On a more serious criticism, the characters we started off with in the first film feel like they’ve been left on the wayside and are just there to serve as plot continuity. Newt, for all that he is supposed to be the protagonist, seems to just wander around until, oops: war. Even his involvement in looking for Credence is kickstarted by him wanting to reconnect with Tina (The Love Interest™), who, by the way, spends this entire movie doing basically nothing (granted, the salamander scene was certifiably adorable).
At its worst, Crimes of Grindelwald feels like a film saddled with too many characters in its ensemble cast for it to juggle.
This is going to sound harsh, but basically everything about the plot. The story is so convoluted and clunky that when written down point-to-point it doesn’t seem to make any sense.
The movie works hard to sell the character of Leta Lestrange as a tragic martyr, but everything she does is so removed from reality that it’s difficult to empathise. When my parent neglects me in favour of a baby, I, too, like to play let’s-swap-children during an evacuation. When we could all escape unharmed from a crazy fascist, who doesn’t want to walk dramatically into the fire while two ambiguous love interests yell in Man Pain?
The end result is that the Lestrange family backstory is both badly-written and unnecessary, and exists solely to tie Leta into the existing conflict. The movie is forced to spend even more screentime not on the present development of relationships between these characters, but on lengthy exposition in what looks (and feels) like the Regency era. It’s even more frustrating because Leta Lestrange is a character with so much potential to explore. Instead, she’s relegated to becoming a one-dimensional character that’s haunted by an incident so complicated it’s designed to simultaneously absolve her of guilt and plague her with it.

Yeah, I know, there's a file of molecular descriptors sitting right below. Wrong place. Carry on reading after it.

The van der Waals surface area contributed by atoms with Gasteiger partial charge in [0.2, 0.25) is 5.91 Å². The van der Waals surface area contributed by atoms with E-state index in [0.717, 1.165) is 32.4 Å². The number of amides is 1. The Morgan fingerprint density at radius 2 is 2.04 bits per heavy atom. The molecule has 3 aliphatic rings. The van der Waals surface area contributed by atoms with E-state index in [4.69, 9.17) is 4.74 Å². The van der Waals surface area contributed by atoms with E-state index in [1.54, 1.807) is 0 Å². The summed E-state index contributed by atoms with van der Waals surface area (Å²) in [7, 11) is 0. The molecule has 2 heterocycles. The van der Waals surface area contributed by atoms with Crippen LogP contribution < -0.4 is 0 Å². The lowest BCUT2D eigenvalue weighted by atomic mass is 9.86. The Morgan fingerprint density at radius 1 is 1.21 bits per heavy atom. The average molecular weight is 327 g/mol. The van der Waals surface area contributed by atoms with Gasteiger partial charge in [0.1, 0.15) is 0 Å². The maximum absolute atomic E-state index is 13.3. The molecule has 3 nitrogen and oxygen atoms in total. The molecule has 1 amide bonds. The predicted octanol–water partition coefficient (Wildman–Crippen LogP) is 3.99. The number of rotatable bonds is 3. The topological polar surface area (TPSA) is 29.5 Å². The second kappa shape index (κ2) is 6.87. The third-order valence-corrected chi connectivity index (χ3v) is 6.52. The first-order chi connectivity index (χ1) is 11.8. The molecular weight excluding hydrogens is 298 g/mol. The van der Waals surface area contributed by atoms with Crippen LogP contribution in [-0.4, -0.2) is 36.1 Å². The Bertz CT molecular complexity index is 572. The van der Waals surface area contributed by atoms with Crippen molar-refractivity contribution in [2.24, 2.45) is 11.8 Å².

So much of the backstory of this movie just seemed to make no sense. Yusuf Kama’s father (a powerful rich pureblood) is apparently powerless to stop Mr. Random White Guy swooping in to hypnotise his wife. Credence Barebone is dangerous without Love and A Place to Belong, which Newt is apparently qualified to deliver, but Actual Snake Girlfriend Nagini cannot provide. Meanwhile, he trusts Pasty Fascist Johnny Depp to magically know the truth about his identity because, uh, he says so? Murderers are so reliable!
The film has high ambitions in its complexity, but it sadly falls short where a simpler, denser film would have succeeded. Nowhere is this more apparent than in the tone and pacing of the film, which varies wildly – Newt is essentially a romcom, family-film protagonist stuck in a grim, dark action film. I can’t even imagine any situation where Dumbledore’s best man to handle a violent fascist is… a magizoologist. It’s like throwing an environmental conservationist at the wizarding equivalent of Hitler. Eat plants, murderer!
Some parts of the film, like Queenie’s 360 degree personality change (are we really all going to ignore the fact that she… tried to force someone into marriage…), or Credence’s last-minute reveal as a secret Dumbledore do also feel strange and out of place, but I’ll reserve judgement until a next sequel.
On the whole, Crimes of Grindelwald is a promising film overburdened by its convoluted plot and a massive cast of characters. With JK Rowling snapping up so many of the credits including screenwriter, one has to wonder if maybe the mother of this franchise has been granted too much creative control. If you’re a die-hard Potter fan or you’d just like a film that looks cool with fast-paced action, I’d still recommend you see the film while it plays in the theatre; but if you’re the type to care about, uh, logic… maybe wait until its DVD release.